Posts Tagged ‘Frederick Douglass’

Trump Opens Black History Month, But Doesn’t Know Who Frederick Douglass Was

February 4, 2017

I think this month over in the US is Black History Month, which is when teachers, historians and educationalists try to bring to mainstream attention the numerous Black figures, who have contributed to the shaping of modern America. Trump went on TV to announce it this week, and paid tribute to great figures of the Abolitionist and Civil Rights movement Rosa Parks, Martin Luther King, Harriet Tubman and Frederick Douglass. However, he didn’t seem to know quite who Douglass was. He described him as someone, who has done great work, and is increasingly being recognised. Which makes it sound as though Drumpf thought he was an historian of the Black contribution to America. Douglass wasn’t. He was one of the major figures of the 19th century Abolitionist movement. His autobiography is one of the classics of Abolitionist and Black American literature. One of his most controversial and inspiring speeches was ‘What To The Slave Is the Fourth of July?’, in which he pointed out how hollow and meaningless the rhetoric surrounding Independence Day, with its talk of resisting tyrants and slavery, for America’s Black people, who were still held in servitude.

In this clip from The Young Turks, John Iadarola and Ana Kasparian discuss Trump’s apparent ignorance. They give him due credit for recognising the contribution of the above Black leaders, and the millions of other Black people in business and politics, which Trump also mentions. They make the point that his apparent ignorance shows the need for Black History Month, as Douglass was an obscure figure until Black scholars rediscovered him. They take issue with the opposition some people have to the Month. Some object to it on the grounds that a separate period for Black history shouldn’t be necessary, and historically marginalised figures like Tubman, Parks, Douglass, MLK et al should be incorporated in general history. They don’t dispute this. They do attack the claim that there simply shouldn’t be Black history month, or there should also be a White History Month, on the grounds that White history is taught every year, throughout the year, from January to December. And they point out too that teaching Black history is necessary, as some schools in very right-wing states have deliberately removed Black leaders and figures like MLK from the curriculum, in order to teach right-wing political figures like Phyllis Schlafly. In an earlier video, The Young Turks reported, if I recall correctly, how the schoolboard in Arizona had stopped teaching the pupils there about slavery, and replaced that part of the school curriculum with Reagan’s speeches. Which very much bears out their point. As for Phyllis Schlafly, she was a Conservative activist, who was anti-feminist and very much anti-UN.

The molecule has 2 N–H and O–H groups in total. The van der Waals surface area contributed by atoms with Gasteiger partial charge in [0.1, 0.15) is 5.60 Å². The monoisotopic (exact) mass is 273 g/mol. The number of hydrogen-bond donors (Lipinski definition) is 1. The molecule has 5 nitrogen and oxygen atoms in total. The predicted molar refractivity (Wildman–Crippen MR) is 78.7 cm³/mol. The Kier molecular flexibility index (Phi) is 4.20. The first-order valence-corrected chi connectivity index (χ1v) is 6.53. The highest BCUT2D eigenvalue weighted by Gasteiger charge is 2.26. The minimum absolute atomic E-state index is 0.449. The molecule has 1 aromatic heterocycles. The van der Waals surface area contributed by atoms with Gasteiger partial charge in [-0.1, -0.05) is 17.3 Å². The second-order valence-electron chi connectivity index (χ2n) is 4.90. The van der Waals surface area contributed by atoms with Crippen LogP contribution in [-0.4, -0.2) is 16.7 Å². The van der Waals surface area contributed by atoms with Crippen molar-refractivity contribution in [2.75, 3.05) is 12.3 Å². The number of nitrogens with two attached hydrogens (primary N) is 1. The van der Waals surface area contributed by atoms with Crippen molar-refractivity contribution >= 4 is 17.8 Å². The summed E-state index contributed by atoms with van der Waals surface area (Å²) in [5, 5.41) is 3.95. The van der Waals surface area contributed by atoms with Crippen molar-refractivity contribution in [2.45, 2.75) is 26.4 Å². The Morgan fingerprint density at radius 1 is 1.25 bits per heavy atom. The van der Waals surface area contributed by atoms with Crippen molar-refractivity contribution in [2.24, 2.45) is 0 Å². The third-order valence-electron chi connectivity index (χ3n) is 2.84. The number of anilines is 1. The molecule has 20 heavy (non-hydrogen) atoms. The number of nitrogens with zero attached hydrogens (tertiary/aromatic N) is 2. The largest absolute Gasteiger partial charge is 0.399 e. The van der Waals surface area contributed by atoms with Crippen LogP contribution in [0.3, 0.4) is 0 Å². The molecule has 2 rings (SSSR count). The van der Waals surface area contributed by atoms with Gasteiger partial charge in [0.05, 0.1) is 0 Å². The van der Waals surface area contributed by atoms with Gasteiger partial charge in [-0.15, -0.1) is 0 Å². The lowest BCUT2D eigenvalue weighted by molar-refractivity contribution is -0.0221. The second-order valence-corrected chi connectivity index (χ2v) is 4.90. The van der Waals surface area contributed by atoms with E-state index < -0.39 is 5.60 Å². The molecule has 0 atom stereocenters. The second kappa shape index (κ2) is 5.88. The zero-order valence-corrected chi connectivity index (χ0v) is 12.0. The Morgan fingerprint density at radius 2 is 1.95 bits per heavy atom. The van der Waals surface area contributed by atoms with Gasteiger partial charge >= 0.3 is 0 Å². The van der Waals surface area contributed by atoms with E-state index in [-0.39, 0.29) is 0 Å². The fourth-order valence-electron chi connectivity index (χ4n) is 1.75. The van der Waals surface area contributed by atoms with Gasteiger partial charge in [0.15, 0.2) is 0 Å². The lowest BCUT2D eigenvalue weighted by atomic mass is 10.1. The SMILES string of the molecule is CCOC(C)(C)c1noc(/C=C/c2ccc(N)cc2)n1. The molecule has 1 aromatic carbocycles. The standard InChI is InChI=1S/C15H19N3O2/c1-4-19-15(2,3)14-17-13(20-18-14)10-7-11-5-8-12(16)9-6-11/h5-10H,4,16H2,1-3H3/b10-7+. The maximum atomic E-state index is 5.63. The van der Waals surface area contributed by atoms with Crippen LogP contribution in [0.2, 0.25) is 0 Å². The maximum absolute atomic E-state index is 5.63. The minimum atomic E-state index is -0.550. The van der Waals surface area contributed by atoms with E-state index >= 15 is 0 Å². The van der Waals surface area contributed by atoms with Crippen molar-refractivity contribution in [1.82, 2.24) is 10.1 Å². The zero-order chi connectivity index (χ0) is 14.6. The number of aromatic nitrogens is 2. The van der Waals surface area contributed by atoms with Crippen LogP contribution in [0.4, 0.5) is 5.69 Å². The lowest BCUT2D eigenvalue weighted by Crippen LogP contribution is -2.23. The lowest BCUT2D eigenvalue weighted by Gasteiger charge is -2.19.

Trump in his speech also takes the time to correct the rumour that he does not treasure the bust of Martin Luther King and had it removed from his office. This, he says, is wrong. He states that it is his most treasured object. This is interesting, as it shows how MLK has been ‘whitewashed’ so that even a Conservative like Trump can approve of him. Those, who’ve studied MLK and his work have pointed out that the man was much more radical than is commonly recognised. He’s seen now simply as standing up for Black equality and racial reconciliation between White and Black. Which is true. But he also bitterly hated capitalism for its exploitation of the poor, whether Black or White, denounced the US’ attacks on Cuba and was very firmly opposed to the Vietnam War, for exactly the same reasons Mohammed Ali did. I dare say Trump would have been shocked to know any of that. It definitely wouldn’t have made MLK one of his favourite Black leaders, as the great man would have despised everything that Drumpf, and indeed recent American presidents, including Obama, stand for regarding the bombing and wars in the Middle East.

Trump also pays due to tribute to his Black staff members and co-workers, especially for taking him into areas, he didn’t know anything about and had not visited before. Iadarola and Kasparian give Trump credit for not going on about the problems of Black inner city ghettoes, which is the prism through which Drumpf usually views the Black community. They also note at one point, Trump characteristically turns it around so that he is, once again, talking about himself and his campaigning, rather than the issue at hand.

If you’re interested in following up Frederick Douglass’ life and work, his autobiography most certainly has been republished. I think it’s in print both individually, as a part of anthologies of American slave writings. There are very many history of slavery and the slave trade. One that’s particularly useful for American history is Harry Harmer’s, The Longman Companion to Slavery, Emancipation and Civil Rights (Harlow: Pearson Education Ltd 2002). This has separate chapters on slavery in different regions and periods, such as in South America, North America and so on. It also presents the most important points as bulleted facts, and as its title says, continues the story into the Civil Rights period.